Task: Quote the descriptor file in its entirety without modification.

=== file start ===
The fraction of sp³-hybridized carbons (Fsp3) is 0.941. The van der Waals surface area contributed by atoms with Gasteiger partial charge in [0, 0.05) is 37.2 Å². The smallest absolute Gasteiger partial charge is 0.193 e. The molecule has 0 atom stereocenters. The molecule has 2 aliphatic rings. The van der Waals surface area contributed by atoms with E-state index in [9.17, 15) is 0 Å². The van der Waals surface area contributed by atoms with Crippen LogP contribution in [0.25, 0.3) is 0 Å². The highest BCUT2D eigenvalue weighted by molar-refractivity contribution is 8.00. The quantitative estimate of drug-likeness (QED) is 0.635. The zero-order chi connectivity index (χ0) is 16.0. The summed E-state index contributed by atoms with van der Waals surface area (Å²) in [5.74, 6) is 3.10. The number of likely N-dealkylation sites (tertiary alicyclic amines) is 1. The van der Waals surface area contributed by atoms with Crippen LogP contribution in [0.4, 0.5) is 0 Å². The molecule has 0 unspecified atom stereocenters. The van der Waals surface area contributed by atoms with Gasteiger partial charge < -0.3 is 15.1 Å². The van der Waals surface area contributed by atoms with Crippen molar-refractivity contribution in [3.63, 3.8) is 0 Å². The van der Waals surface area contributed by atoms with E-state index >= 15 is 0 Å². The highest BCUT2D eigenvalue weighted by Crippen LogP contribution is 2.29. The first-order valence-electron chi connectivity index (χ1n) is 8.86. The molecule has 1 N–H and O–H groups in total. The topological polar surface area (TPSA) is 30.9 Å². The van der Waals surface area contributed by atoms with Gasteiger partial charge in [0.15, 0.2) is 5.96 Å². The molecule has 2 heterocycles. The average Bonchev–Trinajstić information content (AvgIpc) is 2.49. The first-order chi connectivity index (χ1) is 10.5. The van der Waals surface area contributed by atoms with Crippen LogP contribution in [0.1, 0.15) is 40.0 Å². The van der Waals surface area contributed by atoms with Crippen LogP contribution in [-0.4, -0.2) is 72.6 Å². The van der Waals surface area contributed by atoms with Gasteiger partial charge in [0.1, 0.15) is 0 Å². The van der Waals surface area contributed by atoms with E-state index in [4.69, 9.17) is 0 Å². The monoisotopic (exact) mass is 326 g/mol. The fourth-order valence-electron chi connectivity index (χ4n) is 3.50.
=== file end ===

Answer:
The fraction of sp³-hybridized carbons (Fsp3) is 0.941. The van der Waals surface area contributed by atoms with Gasteiger partial charge in [0, 0.05) is 37.2 Å². The smallest absolute Gasteiger partial charge is 0.193 e. The molecule has 0 atom stereocenters. The molecule has 2 aliphatic rings. The van der Waals surface area contributed by atoms with E-state index in [9.17, 15) is 0 Å². The van der Waals surface area contributed by atoms with Crippen LogP contribution in [0.25, 0.3) is 0 Å². The highest BCUT2D eigenvalue weighted by molar-refractivity contribution is 8.00. The quantitative estimate of drug-likeness (QED) is 0.635. The zero-order chi connectivity index (χ0) is 16.0. The summed E-state index contributed by atoms with van der Waals surface area (Å²) in [5.74, 6) is 3.10. The number of likely N-dealkylation sites (tertiary alicyclic amines) is 1. The van der Waals surface area contributed by atoms with Crippen LogP contribution in [0.4, 0.5) is 0 Å². The molecule has 0 unspecified atom stereocenters. The van der Waals surface area contributed by atoms with Gasteiger partial charge < -0.3 is 15.1 Å². The van der Waals surface area contributed by atoms with Crippen molar-refractivity contribution in [3.63, 3.8) is 0 Å². The van der Waals surface area contributed by atoms with E-state index >= 15 is 0 Å². The highest BCUT2D eigenvalue weighted by Crippen LogP contribution is 2.29. The first-order valence-electron chi connectivity index (χ1n) is 8.86. The molecule has 1 N–H and O–H groups in total. The topological polar surface area (TPSA) is 30.9 Å². The van der Waals surface area contributed by atoms with Gasteiger partial charge in [0.15, 0.2) is 5.96 Å². The molecule has 2 heterocycles. The average Bonchev–Trinajstić information content (AvgIpc) is 2.49. The first-order chi connectivity index (χ1) is 10.5. The van der Waals surface area contributed by atoms with Crippen LogP contribution in [0.1, 0.15) is 40.0 Å². The van der Waals surface area contributed by atoms with Crippen LogP contribution in [-0.4, -0.2) is 72.6 Å². The van der Waals surface area contributed by atoms with Gasteiger partial charge in [0.1, 0.15) is 0 Å². The van der Waals surface area contributed by atoms with E-state index in [4.69, 9.17) is 0 Å². The monoisotopic (exact) mass is 326 g/mol. The fourth-order valence-electron chi connectivity index (χ4n) is 3.50.